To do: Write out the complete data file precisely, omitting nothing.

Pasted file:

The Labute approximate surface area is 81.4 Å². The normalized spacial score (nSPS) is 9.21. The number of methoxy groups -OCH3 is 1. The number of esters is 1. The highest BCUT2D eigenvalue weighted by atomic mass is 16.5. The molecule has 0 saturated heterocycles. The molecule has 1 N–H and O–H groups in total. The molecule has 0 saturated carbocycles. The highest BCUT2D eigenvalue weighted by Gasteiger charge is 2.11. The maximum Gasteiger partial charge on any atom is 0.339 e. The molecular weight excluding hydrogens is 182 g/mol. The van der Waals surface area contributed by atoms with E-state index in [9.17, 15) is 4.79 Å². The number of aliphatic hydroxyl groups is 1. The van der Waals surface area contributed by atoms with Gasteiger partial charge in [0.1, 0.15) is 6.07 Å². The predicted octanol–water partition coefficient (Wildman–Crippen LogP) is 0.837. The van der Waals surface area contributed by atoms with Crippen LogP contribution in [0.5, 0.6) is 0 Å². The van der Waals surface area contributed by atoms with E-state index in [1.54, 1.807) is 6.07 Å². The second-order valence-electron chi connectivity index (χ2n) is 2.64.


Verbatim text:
The Labute approximate surface area is 81.4 Å². The normalized spacial score (nSPS) is 9.21. The number of methoxy groups -OCH3 is 1. The number of esters is 1. The highest BCUT2D eigenvalue weighted by atomic mass is 16.5. The molecule has 0 saturated heterocycles. The molecule has 1 N–H and O–H groups in total. The molecule has 0 saturated carbocycles. The highest BCUT2D eigenvalue weighted by Gasteiger charge is 2.11. The maximum Gasteiger partial charge on any atom is 0.339 e. The molecular weight excluding hydrogens is 182 g/mol. The van der Waals surface area contributed by atoms with E-state index in [9.17, 15) is 4.79 Å². The number of aliphatic hydroxyl groups is 1. The van der Waals surface area contributed by atoms with Gasteiger partial charge in [0.1, 0.15) is 6.07 Å². The predicted octanol–water partition coefficient (Wildman–Crippen LogP) is 0.837. The van der Waals surface area contributed by atoms with Crippen LogP contribution in [0.5, 0.6) is 0 Å². The van der Waals surface area contributed by atoms with E-state index in [1.54, 1.807) is 6.07 Å². The second-order valence-electron chi connectivity index (χ2n) is 2.64.